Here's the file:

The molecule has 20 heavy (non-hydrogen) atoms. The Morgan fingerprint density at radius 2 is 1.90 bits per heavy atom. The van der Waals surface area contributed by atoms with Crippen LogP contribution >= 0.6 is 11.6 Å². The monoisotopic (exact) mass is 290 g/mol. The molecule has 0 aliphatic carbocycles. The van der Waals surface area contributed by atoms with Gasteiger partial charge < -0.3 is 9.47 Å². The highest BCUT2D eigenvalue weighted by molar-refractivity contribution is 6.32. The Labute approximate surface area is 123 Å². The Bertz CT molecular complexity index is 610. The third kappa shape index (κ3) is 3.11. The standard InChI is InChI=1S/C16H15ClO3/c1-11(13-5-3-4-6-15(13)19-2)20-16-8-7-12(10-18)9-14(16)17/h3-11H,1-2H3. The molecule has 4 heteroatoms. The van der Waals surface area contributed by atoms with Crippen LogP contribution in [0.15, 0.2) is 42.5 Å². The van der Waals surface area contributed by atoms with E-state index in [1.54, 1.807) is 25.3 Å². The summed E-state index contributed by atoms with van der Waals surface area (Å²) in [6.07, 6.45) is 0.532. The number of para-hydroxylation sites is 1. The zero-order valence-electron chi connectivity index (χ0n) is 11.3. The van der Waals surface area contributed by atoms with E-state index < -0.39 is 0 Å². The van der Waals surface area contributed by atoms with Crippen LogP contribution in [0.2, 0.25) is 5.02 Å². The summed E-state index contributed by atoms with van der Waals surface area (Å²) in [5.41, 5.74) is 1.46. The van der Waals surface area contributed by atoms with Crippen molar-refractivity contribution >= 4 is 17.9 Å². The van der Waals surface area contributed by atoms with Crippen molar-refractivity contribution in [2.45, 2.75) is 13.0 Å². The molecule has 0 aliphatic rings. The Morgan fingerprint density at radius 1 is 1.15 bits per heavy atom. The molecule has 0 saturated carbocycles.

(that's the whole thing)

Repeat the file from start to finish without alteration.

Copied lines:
The molecule has 20 heavy (non-hydrogen) atoms. The Morgan fingerprint density at radius 2 is 1.90 bits per heavy atom. The van der Waals surface area contributed by atoms with Crippen LogP contribution >= 0.6 is 11.6 Å². The monoisotopic (exact) mass is 290 g/mol. The molecule has 0 aliphatic carbocycles. The van der Waals surface area contributed by atoms with Gasteiger partial charge < -0.3 is 9.47 Å². The highest BCUT2D eigenvalue weighted by molar-refractivity contribution is 6.32. The Labute approximate surface area is 123 Å². The Bertz CT molecular complexity index is 610. The third kappa shape index (κ3) is 3.11. The standard InChI is InChI=1S/C16H15ClO3/c1-11(13-5-3-4-6-15(13)19-2)20-16-8-7-12(10-18)9-14(16)17/h3-11H,1-2H3. The molecule has 4 heteroatoms. The van der Waals surface area contributed by atoms with Crippen LogP contribution in [0.15, 0.2) is 42.5 Å². The van der Waals surface area contributed by atoms with E-state index in [1.54, 1.807) is 25.3 Å². The summed E-state index contributed by atoms with van der Waals surface area (Å²) in [6.07, 6.45) is 0.532. The number of para-hydroxylation sites is 1. The zero-order valence-electron chi connectivity index (χ0n) is 11.3. The van der Waals surface area contributed by atoms with E-state index < -0.39 is 0 Å². The van der Waals surface area contributed by atoms with Crippen LogP contribution in [0.2, 0.25) is 5.02 Å². The summed E-state index contributed by atoms with van der Waals surface area (Å²) in [5.41, 5.74) is 1.46. The van der Waals surface area contributed by atoms with Crippen molar-refractivity contribution >= 4 is 17.9 Å². The van der Waals surface area contributed by atoms with Crippen molar-refractivity contribution in [2.45, 2.75) is 13.0 Å². The molecule has 0 aliphatic rings. The Morgan fingerprint density at radius 1 is 1.15 bits per heavy atom. The molecule has 0 saturated carbocycles.